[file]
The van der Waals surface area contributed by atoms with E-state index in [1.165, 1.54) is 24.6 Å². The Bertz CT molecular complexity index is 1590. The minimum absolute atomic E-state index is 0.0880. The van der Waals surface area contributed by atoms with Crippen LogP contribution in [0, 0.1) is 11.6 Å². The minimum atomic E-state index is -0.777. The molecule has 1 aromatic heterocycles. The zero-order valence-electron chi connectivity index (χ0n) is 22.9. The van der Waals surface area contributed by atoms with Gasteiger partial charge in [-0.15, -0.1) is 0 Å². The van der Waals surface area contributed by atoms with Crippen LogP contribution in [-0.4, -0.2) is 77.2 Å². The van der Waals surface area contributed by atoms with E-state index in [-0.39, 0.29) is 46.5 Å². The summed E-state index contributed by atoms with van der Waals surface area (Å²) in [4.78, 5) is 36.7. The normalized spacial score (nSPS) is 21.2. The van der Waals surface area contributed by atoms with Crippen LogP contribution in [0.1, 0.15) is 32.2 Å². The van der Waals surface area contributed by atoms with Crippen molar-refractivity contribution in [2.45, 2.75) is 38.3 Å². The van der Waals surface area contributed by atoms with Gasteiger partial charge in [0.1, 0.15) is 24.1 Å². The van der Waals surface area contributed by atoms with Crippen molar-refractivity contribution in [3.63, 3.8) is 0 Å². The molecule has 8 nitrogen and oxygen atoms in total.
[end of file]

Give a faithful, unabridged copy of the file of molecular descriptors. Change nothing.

The van der Waals surface area contributed by atoms with E-state index in [1.165, 1.54) is 24.6 Å². The Bertz CT molecular complexity index is 1590. The minimum absolute atomic E-state index is 0.0880. The van der Waals surface area contributed by atoms with Crippen LogP contribution in [0, 0.1) is 11.6 Å². The minimum atomic E-state index is -0.777. The molecule has 1 aromatic heterocycles. The zero-order valence-electron chi connectivity index (χ0n) is 22.9. The van der Waals surface area contributed by atoms with Gasteiger partial charge in [-0.15, -0.1) is 0 Å². The van der Waals surface area contributed by atoms with Crippen LogP contribution in [-0.4, -0.2) is 77.2 Å². The van der Waals surface area contributed by atoms with E-state index in [-0.39, 0.29) is 46.5 Å². The summed E-state index contributed by atoms with van der Waals surface area (Å²) in [4.78, 5) is 36.7. The normalized spacial score (nSPS) is 21.2. The van der Waals surface area contributed by atoms with Crippen LogP contribution in [0.1, 0.15) is 32.2 Å². The van der Waals surface area contributed by atoms with Crippen molar-refractivity contribution in [2.45, 2.75) is 38.3 Å². The van der Waals surface area contributed by atoms with Gasteiger partial charge in [0.1, 0.15) is 24.1 Å². The van der Waals surface area contributed by atoms with Crippen molar-refractivity contribution in [3.63, 3.8) is 0 Å². The molecule has 8 nitrogen and oxygen atoms in total.